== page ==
Being able to read in another languages is not just an advantage during travel abroad, it’s so much more! Being biliterate gives my children the opportunity to fully participate in Latin culture by mastering the nuances of the language and appreciating children’s literature, movies, the arts in their original form (not through translations!). For bilingual families, reading and writing means they can write emails and letters to their cousins and grandparents- actively maintaining relationships (and their language skills) when school life is full of English.
One way to foster bi-literacy is to to surround our kids with a print rich environment, with abundant displays of printed materials: classroom labels on everything, a variety of newspapers, magazines, and books, countless creative ways to practice writing, etc. Whether you are a parent or teacher looking to expose your kids to another language, or you’d like to reinforce bilingual literacy: these 5 tips will establish a print rich environment in both languages.
This post contains affiliate links. Thank you for your support!
1. Books, Books, and more Books!
The most obvious inclusion in a print rich classroom, the presence of reading materials. Ensure that your collections contains books about a wide variety of topics, genres, and reading levels so that kids can expand their vocabulary as they become more familiar with spelling and the written language: include science and nature books, lift the flap books, princess books- whatever will entice your kids to read more. Expand the print beyond books: my sister-in-law gets my kids a magazine subscription “Ask- en español” every year and they love the new stories and articles!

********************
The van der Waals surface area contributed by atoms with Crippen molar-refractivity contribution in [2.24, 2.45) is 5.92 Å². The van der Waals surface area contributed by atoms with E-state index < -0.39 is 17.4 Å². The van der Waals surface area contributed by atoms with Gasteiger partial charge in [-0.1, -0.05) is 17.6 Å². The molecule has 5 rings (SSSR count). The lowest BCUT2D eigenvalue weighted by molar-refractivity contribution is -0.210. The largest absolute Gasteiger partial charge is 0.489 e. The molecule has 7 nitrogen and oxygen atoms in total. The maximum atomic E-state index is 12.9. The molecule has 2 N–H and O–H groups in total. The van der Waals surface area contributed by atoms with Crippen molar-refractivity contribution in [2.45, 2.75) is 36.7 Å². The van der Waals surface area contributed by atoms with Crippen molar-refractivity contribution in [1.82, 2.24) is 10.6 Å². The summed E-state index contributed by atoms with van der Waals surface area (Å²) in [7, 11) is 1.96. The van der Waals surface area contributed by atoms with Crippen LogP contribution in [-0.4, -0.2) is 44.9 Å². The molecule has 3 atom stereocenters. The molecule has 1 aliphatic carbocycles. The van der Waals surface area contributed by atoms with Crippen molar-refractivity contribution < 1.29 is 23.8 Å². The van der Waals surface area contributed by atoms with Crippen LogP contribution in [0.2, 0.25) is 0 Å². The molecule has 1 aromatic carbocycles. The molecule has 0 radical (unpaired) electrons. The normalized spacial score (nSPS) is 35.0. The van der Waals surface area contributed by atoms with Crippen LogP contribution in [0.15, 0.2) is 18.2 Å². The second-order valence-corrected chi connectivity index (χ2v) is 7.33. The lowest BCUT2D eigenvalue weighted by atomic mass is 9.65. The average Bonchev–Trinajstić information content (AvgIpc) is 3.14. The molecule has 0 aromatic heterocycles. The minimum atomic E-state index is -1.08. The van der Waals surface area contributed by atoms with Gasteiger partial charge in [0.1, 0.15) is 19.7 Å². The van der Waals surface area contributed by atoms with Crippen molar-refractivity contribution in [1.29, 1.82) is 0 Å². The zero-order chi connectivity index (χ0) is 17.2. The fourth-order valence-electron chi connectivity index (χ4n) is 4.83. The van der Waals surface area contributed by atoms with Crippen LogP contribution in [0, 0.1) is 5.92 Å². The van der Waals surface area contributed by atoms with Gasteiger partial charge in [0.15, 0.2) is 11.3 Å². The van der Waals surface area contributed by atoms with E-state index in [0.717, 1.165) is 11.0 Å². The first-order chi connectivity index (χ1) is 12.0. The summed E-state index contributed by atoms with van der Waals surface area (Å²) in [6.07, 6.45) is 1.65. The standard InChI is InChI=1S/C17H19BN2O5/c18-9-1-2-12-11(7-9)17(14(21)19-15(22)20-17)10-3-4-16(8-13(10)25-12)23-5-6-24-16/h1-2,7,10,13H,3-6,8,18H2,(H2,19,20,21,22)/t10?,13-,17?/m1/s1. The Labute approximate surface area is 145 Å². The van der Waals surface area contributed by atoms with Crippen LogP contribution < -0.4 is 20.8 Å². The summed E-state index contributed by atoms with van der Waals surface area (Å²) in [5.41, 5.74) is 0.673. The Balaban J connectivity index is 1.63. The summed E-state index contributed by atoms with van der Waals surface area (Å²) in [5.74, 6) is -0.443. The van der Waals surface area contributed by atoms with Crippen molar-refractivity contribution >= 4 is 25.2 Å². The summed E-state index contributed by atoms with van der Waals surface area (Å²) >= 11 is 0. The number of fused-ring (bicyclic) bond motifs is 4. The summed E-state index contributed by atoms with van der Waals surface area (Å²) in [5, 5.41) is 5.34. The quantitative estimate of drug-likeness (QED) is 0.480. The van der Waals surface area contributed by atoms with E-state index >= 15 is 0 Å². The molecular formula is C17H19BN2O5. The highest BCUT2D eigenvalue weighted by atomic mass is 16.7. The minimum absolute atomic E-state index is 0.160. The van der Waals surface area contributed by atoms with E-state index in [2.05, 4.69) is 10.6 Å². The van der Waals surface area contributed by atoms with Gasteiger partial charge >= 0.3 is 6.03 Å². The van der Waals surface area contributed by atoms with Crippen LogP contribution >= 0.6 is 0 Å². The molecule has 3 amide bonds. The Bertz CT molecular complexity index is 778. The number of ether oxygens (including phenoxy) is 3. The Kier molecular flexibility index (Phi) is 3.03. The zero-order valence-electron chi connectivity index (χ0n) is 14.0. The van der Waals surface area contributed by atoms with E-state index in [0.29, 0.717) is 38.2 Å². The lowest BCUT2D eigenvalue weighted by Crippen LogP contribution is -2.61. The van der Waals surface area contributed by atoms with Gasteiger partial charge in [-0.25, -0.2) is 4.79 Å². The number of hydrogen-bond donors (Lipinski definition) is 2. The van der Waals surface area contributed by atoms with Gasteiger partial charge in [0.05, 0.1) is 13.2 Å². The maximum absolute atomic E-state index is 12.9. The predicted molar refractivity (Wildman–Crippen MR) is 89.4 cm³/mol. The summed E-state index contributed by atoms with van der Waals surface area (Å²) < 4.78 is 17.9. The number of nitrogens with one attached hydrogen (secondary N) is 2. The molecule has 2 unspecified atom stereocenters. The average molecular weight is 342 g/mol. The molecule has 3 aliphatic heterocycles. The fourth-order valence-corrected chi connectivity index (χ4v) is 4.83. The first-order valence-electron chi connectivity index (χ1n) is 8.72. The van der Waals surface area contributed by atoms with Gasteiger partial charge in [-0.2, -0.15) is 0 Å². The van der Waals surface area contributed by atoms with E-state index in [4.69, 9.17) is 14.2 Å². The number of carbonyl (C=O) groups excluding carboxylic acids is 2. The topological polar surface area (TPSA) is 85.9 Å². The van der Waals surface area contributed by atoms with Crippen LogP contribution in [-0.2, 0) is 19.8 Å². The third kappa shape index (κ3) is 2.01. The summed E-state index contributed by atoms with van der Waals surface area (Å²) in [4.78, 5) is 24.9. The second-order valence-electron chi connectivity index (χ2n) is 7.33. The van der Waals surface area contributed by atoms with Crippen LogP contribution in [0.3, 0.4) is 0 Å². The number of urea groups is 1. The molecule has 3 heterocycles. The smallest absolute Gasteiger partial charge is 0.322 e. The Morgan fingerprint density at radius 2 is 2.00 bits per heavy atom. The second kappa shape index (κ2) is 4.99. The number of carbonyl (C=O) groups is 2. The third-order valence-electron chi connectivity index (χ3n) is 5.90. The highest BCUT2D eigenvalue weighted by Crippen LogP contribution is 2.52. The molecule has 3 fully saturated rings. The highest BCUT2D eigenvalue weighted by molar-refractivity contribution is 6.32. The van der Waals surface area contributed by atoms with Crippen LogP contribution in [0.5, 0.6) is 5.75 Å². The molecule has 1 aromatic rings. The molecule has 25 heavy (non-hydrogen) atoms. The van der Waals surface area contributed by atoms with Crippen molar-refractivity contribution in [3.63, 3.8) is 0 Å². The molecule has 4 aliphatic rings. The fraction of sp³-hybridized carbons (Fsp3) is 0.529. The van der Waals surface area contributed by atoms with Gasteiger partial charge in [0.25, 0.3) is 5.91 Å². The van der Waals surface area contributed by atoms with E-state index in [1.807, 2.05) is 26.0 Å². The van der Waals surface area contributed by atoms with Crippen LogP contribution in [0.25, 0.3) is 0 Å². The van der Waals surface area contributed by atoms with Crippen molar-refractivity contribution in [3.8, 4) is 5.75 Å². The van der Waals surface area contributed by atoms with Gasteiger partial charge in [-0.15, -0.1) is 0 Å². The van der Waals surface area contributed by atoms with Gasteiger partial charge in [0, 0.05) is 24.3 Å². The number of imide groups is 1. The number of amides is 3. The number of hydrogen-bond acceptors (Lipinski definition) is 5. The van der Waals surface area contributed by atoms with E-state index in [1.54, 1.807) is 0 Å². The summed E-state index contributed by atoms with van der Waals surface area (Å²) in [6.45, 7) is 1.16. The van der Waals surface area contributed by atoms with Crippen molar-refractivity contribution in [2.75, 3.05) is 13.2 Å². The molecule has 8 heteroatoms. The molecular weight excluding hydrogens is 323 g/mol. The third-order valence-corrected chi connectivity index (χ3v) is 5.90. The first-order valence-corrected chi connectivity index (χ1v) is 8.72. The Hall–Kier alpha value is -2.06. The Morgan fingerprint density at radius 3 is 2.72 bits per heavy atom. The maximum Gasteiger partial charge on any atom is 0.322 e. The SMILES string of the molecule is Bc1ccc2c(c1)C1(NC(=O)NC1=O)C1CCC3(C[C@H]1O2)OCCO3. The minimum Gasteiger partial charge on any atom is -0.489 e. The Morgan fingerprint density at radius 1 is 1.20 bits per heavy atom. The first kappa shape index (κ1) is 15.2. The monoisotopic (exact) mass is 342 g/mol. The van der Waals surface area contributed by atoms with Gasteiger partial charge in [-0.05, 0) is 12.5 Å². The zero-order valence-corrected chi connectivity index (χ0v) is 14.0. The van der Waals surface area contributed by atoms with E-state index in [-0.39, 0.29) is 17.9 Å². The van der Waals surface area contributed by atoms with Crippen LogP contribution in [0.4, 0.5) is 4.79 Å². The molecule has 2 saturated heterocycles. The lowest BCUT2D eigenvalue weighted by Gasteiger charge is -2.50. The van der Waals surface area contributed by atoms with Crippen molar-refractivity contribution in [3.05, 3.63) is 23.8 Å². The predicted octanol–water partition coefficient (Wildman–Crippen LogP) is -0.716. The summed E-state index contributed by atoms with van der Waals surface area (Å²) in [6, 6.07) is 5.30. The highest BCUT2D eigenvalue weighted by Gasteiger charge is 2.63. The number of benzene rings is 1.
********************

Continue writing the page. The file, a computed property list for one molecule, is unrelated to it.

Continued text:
No matter how small the niche is, a comfortable reading corner encourages kids to snuggle up with a book- whether they are reading to themselves, to your dog, or to their stuffed animals. Get some throw pillows or a beanbag chair- I’ve even seen someone use a no longer needed crib mattress!- and place them in a cozy corner alongside baskets of books (of course I also have a world map in our reading nook)–
2. Bilingual Labels
Functional print is the print that children see around their classroom, home, and community that gives them information and teaches them that printed words help people communicate. The best classroom labels will be written or printed clearly with uniform letters and correctly used capital and lowercase letters- including accents or special characters inherent to the languages.
Labeling objects in two languages helps children understand that the words have meaning, but also expands their vocabulary when placed on the common objects that kids see and use every day: clock, window, table, chair. This promotes letter and word recognition and encourages reading- and reminds kids how certain words are spelled. My kids were shocked when they learned that ventana (window) started with a “v” instead of a “b” and that silla (chair) was spelled with double “l” instead of a “y”!
Labeling can be used to organize schedules, do calendar work, and tell children where things belong when cleaning up. Check out these bilingual classroom labels with world flags, and these with neon chevron.